Once you have obtained about two weeks of your everyday foods, the next step is to start working on your long-term food storage. There are several types of food suitable for long-term storage, and you should consider using all of them in your plan, depending on what your overall goal is. Each type has advantages and disadvantages, and you’ll probably find a mix of them will suit your preparedness needs best.

Bulk foods are items you use when cooking regularly to create meals, like wheat, flour, rice, beans, salt, sugar, honey. For storage, bulk foods can also include individually freeze-dried and dehydrated items, such as fruitsvegetables and meats. Most of these foods, when stored properly, can last a very long time, making them a good option for preparedness plans.

 Remember, to have recipes on hand to use these items and store any of the additional seasonings or ingredients to do so. For example: 50 lbs. of wheat flour won’t help much unless you have other ingredients to make something with it, such as yeast to bread. Bulk foods can be purchased in larger quantities, saving you money, but you typically need to properly repackage them for long-term storage.

 One of the more convenient foods to store are the pre-packaged meals consisting of freeze-dried and dehydrated components. These meals typically only need to be reconstituted, either by adding hot water to the pouch or adding the food to pot of boiling water. Though not as inexpensive as bulk foods, they offer a high level of convenience coupled with a nice selection of meals. All the work has been done for you to create tasty meals, rather then having to put together ingredients yourself. These meals are relatively lightweight, making them easier to take with you during an evacuation (and also easier to use under less-than-ideal conditions).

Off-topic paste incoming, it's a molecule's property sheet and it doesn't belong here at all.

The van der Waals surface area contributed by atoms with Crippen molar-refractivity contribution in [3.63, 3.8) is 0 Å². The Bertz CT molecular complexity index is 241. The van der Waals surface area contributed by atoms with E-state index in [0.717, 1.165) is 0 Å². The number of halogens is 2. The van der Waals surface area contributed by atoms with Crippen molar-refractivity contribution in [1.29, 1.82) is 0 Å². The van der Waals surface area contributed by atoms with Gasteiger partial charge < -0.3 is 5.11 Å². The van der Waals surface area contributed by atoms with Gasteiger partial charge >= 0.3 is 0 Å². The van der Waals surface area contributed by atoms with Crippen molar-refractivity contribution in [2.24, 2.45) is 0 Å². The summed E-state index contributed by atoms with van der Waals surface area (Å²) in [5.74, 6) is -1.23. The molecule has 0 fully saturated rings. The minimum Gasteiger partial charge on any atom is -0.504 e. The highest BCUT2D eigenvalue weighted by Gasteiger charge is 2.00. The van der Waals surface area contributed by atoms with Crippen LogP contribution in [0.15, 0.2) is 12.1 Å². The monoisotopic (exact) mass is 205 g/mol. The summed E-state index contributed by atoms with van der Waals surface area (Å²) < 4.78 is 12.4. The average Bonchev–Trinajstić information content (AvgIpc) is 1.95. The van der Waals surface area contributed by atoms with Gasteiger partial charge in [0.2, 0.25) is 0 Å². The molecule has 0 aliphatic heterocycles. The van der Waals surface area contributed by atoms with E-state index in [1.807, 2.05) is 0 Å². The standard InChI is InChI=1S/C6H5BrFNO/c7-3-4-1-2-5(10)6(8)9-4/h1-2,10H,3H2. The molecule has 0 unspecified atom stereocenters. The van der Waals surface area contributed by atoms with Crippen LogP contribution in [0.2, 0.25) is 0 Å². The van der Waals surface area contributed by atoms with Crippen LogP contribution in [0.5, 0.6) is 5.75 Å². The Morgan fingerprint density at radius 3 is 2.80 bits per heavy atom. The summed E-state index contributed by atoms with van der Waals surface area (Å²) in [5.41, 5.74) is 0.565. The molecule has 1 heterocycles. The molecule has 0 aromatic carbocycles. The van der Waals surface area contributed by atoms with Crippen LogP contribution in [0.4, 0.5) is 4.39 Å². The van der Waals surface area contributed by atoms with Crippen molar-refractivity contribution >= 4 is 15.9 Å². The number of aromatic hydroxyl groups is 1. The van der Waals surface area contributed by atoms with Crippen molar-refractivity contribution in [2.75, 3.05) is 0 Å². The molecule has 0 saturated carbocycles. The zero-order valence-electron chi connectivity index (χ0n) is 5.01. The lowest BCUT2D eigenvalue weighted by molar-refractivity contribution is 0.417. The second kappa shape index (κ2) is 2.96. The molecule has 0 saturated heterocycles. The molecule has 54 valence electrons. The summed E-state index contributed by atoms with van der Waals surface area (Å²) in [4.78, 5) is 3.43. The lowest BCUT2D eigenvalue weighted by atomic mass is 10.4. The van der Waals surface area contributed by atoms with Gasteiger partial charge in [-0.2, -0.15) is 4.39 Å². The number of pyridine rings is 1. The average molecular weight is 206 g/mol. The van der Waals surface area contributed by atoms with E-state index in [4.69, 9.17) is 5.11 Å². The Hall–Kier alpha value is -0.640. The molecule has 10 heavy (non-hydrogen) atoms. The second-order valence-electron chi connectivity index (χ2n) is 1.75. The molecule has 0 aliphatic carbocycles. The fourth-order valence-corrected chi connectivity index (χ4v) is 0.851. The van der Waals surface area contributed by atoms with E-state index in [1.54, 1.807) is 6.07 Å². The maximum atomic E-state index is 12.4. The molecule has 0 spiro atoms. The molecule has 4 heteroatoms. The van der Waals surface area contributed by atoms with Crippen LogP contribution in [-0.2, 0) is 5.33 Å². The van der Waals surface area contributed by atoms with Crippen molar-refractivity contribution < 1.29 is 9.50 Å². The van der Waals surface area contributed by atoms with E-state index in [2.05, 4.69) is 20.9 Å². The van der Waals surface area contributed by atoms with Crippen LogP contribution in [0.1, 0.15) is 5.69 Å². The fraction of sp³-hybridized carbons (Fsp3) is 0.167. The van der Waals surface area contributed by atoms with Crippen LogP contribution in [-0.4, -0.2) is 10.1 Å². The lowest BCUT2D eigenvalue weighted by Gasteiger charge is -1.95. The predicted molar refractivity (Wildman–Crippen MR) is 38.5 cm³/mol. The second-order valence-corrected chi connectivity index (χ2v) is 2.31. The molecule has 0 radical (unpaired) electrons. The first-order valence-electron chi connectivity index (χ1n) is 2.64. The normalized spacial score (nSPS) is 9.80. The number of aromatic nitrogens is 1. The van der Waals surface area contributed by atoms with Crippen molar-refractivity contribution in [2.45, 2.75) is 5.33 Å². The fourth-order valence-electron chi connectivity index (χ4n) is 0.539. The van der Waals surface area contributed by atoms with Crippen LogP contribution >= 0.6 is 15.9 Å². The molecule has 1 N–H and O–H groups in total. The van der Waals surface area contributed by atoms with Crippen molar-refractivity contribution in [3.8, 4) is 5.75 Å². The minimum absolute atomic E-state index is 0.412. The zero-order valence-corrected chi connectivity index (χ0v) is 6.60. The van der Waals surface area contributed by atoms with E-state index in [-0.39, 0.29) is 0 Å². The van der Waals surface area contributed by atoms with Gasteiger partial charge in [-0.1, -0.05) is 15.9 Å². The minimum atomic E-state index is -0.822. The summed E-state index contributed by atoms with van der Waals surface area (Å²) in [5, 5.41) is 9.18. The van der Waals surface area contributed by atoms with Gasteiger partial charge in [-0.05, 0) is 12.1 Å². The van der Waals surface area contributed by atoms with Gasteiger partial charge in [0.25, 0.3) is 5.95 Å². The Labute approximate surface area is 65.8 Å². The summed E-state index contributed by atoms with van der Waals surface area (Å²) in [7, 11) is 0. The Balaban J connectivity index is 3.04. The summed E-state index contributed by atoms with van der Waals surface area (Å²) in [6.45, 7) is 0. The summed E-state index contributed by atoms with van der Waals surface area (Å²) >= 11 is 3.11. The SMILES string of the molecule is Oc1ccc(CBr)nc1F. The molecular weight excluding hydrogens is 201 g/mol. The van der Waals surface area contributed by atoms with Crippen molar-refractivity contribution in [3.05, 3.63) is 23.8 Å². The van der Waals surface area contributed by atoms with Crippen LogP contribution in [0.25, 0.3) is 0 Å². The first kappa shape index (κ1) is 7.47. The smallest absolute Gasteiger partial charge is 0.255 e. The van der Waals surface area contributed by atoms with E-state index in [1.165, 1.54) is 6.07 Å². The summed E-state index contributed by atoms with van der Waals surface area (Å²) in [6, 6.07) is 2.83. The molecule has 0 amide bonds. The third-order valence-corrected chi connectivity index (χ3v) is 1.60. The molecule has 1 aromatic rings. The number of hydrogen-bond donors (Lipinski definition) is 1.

Even though these storage foods have a very long shelf life, as much as 15-25 years, they will still need to be replaced eventually. Much like your pantry food, in order to prevent wasting money, you should eat your food storage before reaching expiration dates. The best way to rotate out stored foods is to incorporate them in your everyday cooking. This not only utilizes the investment you made years ago, but has the additional benefit of getting your family used to eating storage food, which is often different from the foods your family eats everyday.

 As you can see, food storage is an important aspect in any preparedness planning. Factoring this into your own Personal Threat Analysis, you can visualize how the different options might work better in your “highly likely” events to occur whether you shelter in place or need to evacuate to a safer location. Having a variety allows for a flexible plan, tailored to your family’s dietary needs and preparedness goals.


Share this post

Liquid error (sections/article-template.liquid line 32): Could not find asset snippets/social-sharing.liquid

← Older Post Newer Post →


Leave a comment

Please note, comments must be approved before they are published.